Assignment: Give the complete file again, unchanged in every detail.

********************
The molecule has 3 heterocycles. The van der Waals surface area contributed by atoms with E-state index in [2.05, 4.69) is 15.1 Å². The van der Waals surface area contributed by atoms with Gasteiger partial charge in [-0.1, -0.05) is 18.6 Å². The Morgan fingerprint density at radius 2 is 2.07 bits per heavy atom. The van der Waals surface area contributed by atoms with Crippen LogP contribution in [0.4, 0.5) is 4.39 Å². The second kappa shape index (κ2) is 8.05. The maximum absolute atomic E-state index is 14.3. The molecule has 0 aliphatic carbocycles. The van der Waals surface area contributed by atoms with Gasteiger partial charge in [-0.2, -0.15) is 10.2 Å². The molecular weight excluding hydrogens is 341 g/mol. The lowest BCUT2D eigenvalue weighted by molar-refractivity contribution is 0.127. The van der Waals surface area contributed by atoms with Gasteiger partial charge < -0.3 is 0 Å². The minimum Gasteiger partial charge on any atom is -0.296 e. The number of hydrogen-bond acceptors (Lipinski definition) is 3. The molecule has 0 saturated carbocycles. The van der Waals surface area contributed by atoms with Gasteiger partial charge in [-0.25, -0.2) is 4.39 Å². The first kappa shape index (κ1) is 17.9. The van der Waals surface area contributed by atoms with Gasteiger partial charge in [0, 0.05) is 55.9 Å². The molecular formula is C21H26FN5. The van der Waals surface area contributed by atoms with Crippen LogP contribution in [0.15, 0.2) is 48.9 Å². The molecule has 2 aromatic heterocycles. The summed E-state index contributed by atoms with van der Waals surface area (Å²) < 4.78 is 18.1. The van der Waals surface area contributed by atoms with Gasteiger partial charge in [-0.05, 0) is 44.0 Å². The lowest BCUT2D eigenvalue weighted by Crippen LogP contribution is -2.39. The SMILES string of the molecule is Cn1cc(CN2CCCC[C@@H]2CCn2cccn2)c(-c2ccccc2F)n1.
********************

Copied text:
The molecule has 3 heterocycles. The van der Waals surface area contributed by atoms with E-state index in [2.05, 4.69) is 15.1 Å². The van der Waals surface area contributed by atoms with Gasteiger partial charge in [-0.1, -0.05) is 18.6 Å². The Morgan fingerprint density at radius 2 is 2.07 bits per heavy atom. The van der Waals surface area contributed by atoms with Crippen LogP contribution in [0.4, 0.5) is 4.39 Å². The second kappa shape index (κ2) is 8.05. The maximum absolute atomic E-state index is 14.3. The molecule has 0 aliphatic carbocycles. The van der Waals surface area contributed by atoms with Gasteiger partial charge in [-0.2, -0.15) is 10.2 Å². The molecular weight excluding hydrogens is 341 g/mol. The lowest BCUT2D eigenvalue weighted by molar-refractivity contribution is 0.127. The van der Waals surface area contributed by atoms with Gasteiger partial charge < -0.3 is 0 Å². The minimum Gasteiger partial charge on any atom is -0.296 e. The number of hydrogen-bond acceptors (Lipinski definition) is 3. The molecule has 0 saturated carbocycles. The van der Waals surface area contributed by atoms with Gasteiger partial charge in [-0.25, -0.2) is 4.39 Å². The first kappa shape index (κ1) is 17.9. The van der Waals surface area contributed by atoms with Gasteiger partial charge in [0, 0.05) is 55.9 Å². The molecular formula is C21H26FN5. The van der Waals surface area contributed by atoms with Crippen LogP contribution in [0.15, 0.2) is 48.9 Å². The molecule has 2 aromatic heterocycles. The summed E-state index contributed by atoms with van der Waals surface area (Å²) < 4.78 is 18.1. The van der Waals surface area contributed by atoms with Gasteiger partial charge in [-0.05, 0) is 44.0 Å². The lowest BCUT2D eigenvalue weighted by Crippen LogP contribution is -2.39. The SMILES string of the molecule is Cn1cc(CN2CCCC[C@@H]2CCn2cccn2)c(-c2ccccc2F)n1.